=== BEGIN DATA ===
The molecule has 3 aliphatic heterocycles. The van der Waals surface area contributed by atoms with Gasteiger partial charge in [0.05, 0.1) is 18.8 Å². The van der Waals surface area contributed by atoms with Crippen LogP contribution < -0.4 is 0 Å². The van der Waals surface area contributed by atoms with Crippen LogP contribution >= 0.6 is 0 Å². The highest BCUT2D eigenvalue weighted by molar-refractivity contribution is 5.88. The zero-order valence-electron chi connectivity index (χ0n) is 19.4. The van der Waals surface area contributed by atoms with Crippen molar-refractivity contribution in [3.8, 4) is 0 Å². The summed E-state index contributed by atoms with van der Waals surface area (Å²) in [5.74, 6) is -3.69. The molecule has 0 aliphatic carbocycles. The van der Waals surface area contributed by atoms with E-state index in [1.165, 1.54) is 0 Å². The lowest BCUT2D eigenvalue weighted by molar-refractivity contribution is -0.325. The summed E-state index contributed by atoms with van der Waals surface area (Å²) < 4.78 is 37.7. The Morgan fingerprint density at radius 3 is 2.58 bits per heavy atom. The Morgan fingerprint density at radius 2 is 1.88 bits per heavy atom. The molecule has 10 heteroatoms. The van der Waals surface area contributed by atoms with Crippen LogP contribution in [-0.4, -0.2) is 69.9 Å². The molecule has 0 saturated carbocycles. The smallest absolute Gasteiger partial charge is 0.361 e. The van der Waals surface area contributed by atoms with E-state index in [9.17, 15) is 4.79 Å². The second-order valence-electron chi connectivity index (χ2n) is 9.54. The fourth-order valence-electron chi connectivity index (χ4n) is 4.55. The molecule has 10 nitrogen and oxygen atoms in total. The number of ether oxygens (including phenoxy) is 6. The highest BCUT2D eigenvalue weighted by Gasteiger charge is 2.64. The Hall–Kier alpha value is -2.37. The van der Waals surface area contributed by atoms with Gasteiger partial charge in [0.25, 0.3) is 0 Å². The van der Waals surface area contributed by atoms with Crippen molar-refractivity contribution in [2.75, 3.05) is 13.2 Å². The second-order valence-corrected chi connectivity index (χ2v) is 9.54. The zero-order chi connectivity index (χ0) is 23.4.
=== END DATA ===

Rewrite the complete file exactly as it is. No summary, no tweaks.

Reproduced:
The molecule has 3 aliphatic heterocycles. The van der Waals surface area contributed by atoms with Gasteiger partial charge in [0.05, 0.1) is 18.8 Å². The van der Waals surface area contributed by atoms with Crippen LogP contribution < -0.4 is 0 Å². The van der Waals surface area contributed by atoms with Crippen LogP contribution >= 0.6 is 0 Å². The highest BCUT2D eigenvalue weighted by molar-refractivity contribution is 5.88. The zero-order valence-electron chi connectivity index (χ0n) is 19.4. The van der Waals surface area contributed by atoms with Crippen molar-refractivity contribution in [3.8, 4) is 0 Å². The summed E-state index contributed by atoms with van der Waals surface area (Å²) in [5.74, 6) is -3.69. The molecule has 0 aliphatic carbocycles. The van der Waals surface area contributed by atoms with E-state index in [1.165, 1.54) is 0 Å². The lowest BCUT2D eigenvalue weighted by molar-refractivity contribution is -0.325. The summed E-state index contributed by atoms with van der Waals surface area (Å²) < 4.78 is 37.7. The Morgan fingerprint density at radius 3 is 2.58 bits per heavy atom. The Morgan fingerprint density at radius 2 is 1.88 bits per heavy atom. The molecule has 10 heteroatoms. The van der Waals surface area contributed by atoms with Crippen LogP contribution in [-0.4, -0.2) is 69.9 Å². The molecule has 0 saturated carbocycles. The smallest absolute Gasteiger partial charge is 0.361 e. The van der Waals surface area contributed by atoms with E-state index in [9.17, 15) is 4.79 Å². The second-order valence-electron chi connectivity index (χ2n) is 9.54. The fourth-order valence-electron chi connectivity index (χ4n) is 4.55. The molecule has 10 nitrogen and oxygen atoms in total. The number of ether oxygens (including phenoxy) is 6. The highest BCUT2D eigenvalue weighted by Gasteiger charge is 2.64. The Hall–Kier alpha value is -2.37. The van der Waals surface area contributed by atoms with Gasteiger partial charge in [0.25, 0.3) is 0 Å². The van der Waals surface area contributed by atoms with Crippen molar-refractivity contribution in [2.75, 3.05) is 13.2 Å². The second-order valence-corrected chi connectivity index (χ2v) is 9.54. The zero-order chi connectivity index (χ0) is 23.4.